Media releases

Teen career dreams fit gender stereotypes

Media release — August 2017

Six in ten Australian 14-15 year-olds know what career they would like to have in the future but the jobs that boys aspire to are quite different to those that girls aspire to.

young girl with trainer

Mothers still do the lion's share of housework

Media release — May 2016

Australian mothers continue to do the lion’s share of the housework, even when their children have headed off to school and left home, according to the Australian Institute of Family Studies.

Mothers still do the lion's share of housework

Life's ups and downs may be more or less predictable

Media release — September 2015

Australians tend to be satisfied with life despite experiencing highs and lows stemming from common transitions across the life course, according to a study released today by the Australian Institute of Family Studies.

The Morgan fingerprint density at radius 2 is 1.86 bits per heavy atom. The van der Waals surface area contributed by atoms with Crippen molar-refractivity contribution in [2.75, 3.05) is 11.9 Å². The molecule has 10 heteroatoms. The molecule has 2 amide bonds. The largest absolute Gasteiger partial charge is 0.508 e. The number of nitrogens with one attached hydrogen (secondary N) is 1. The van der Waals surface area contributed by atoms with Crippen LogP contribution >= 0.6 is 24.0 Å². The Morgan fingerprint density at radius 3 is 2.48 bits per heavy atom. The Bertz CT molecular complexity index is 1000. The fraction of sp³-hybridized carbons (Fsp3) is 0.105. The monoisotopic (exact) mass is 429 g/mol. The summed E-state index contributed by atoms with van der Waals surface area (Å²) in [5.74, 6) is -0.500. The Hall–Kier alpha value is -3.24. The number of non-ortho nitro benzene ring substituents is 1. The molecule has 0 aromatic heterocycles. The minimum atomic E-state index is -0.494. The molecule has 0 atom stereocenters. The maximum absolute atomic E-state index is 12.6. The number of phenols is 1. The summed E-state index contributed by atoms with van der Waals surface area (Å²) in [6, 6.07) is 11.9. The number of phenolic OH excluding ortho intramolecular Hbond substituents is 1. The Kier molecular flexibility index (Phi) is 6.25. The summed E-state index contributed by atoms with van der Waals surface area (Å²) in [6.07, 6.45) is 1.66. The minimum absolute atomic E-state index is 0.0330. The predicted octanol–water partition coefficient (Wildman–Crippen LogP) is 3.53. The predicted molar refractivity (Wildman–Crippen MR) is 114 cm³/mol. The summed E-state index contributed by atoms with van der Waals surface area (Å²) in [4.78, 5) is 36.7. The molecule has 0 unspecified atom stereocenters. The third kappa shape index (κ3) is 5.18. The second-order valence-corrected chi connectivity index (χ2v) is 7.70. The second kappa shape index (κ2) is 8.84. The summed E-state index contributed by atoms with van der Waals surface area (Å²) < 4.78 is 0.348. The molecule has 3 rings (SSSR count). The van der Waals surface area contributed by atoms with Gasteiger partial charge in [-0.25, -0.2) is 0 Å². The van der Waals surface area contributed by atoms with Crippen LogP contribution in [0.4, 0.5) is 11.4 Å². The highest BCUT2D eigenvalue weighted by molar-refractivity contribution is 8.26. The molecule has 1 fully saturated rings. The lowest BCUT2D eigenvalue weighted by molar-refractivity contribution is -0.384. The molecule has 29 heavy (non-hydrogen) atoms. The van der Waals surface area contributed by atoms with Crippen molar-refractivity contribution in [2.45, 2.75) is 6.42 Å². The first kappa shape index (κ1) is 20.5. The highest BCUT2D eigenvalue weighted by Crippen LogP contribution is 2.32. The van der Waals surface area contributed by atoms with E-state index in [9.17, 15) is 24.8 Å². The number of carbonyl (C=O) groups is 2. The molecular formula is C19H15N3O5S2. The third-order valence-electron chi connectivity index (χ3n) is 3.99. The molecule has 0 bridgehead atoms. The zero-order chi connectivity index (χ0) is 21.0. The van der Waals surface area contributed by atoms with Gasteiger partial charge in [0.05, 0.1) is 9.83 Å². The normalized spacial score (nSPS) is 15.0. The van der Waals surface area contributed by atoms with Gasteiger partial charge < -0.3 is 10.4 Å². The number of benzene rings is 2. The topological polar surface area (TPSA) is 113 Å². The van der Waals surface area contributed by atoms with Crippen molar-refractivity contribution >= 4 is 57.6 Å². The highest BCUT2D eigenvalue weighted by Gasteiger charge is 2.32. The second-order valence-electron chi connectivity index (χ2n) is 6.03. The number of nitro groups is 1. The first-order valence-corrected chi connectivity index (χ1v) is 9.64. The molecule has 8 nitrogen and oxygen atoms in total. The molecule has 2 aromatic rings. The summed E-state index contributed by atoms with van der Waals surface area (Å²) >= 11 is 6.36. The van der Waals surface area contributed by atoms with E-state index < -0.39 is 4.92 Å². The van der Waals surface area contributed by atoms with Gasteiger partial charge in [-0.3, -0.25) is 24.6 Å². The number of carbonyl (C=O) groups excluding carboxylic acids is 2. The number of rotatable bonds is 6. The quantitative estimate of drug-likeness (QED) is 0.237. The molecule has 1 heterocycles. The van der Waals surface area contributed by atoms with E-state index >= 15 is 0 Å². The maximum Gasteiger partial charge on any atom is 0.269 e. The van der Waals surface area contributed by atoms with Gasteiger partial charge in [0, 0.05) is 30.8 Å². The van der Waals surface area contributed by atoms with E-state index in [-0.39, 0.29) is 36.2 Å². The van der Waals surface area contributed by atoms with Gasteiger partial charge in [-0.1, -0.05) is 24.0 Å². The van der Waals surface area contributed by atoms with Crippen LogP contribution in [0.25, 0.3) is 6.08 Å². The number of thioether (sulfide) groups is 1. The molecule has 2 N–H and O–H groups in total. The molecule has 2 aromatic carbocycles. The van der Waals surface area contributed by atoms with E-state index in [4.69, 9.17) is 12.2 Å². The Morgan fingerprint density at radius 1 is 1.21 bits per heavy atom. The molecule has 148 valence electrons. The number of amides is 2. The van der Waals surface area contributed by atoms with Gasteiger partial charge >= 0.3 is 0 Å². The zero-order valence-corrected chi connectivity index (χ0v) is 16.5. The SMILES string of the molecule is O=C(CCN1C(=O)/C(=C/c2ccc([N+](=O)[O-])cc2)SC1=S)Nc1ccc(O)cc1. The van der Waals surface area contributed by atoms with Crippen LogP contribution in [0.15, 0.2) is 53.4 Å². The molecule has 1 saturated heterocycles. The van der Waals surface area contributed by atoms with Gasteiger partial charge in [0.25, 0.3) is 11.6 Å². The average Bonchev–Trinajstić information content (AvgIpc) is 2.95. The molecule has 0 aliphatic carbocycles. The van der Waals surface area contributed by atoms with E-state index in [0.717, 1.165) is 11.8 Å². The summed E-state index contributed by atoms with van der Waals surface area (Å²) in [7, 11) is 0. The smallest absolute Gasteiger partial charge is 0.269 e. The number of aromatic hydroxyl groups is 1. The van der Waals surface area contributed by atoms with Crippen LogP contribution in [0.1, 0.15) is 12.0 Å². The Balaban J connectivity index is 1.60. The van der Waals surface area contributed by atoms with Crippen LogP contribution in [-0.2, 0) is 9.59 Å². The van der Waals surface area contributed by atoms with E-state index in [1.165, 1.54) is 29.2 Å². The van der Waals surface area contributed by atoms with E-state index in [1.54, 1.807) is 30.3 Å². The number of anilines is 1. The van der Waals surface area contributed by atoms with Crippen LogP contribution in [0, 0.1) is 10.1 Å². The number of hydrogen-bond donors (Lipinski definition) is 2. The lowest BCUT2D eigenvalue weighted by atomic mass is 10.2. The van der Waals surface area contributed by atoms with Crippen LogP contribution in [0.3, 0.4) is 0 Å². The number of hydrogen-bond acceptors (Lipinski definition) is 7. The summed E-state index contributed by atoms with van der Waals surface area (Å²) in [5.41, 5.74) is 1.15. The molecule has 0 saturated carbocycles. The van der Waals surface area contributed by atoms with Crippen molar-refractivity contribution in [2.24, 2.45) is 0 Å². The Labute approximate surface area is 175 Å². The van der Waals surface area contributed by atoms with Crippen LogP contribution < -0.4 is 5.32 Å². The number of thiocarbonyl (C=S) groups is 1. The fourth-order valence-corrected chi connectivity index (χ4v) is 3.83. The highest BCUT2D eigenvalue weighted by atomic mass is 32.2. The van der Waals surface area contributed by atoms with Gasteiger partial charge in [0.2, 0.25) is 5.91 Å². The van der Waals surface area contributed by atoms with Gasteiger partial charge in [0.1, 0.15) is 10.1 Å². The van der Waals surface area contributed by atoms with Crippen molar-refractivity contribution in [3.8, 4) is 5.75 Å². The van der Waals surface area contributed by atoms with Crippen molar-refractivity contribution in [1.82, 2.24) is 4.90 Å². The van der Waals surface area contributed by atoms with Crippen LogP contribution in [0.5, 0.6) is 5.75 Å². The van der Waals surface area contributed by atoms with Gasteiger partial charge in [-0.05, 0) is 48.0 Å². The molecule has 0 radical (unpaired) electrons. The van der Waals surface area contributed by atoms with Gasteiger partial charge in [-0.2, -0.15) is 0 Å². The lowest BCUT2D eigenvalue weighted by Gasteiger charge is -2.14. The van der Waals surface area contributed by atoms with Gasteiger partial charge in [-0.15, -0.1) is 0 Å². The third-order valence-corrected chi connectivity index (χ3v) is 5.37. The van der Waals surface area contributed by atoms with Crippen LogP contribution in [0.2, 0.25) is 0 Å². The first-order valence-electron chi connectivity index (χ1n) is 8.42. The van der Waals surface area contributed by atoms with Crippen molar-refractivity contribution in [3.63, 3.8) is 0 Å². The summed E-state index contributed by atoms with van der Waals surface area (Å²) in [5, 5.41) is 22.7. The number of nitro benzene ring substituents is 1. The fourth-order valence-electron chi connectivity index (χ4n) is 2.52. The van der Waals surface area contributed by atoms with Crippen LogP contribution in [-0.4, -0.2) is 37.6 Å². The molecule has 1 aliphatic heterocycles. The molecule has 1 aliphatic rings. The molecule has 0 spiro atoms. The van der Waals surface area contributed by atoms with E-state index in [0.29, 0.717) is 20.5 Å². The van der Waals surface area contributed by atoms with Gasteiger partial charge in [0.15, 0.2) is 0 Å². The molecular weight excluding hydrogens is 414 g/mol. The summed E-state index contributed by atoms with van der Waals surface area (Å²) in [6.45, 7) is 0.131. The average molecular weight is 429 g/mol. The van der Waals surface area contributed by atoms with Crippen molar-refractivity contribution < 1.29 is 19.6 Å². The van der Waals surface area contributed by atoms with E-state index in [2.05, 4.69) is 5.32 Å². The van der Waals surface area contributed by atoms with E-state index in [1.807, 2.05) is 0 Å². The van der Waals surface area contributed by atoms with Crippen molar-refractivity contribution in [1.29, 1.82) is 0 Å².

Life's ups and downs may be more or less predictable

A quarter of parents prefer a male "breadwinner"

Media release — August 2015

One in four Australian partnered mothers and fathers believe that the male breadwinner model is better for the family, according to new research published today by the Australian Institute of Family Studies.

Families working together: Getting the balance right

Media release — May 2014

Australian women spent around twice as much time on childcare and on household work than men, even when their children were older and they increased their time in paid employment, according to new data analysis released today by the Australian Institute of Family Studies.

Fly-in fly-out families cope with the challenges

Media release — February 2014

Australian families with a fly-in, fly-out income earner have mostly adjusted to the unique set of challenges of the lifestyle, according to an analysis by the Australian Institute of Family Studies.

A third of Australian mothers not working

Media release — November 2013

More than one third of Australian mothers with children under 15 are not in paid employment because they are caring for children, have health problems or face other barriers to employment, according to a research report released today by the Australian Institute of Family Studies.

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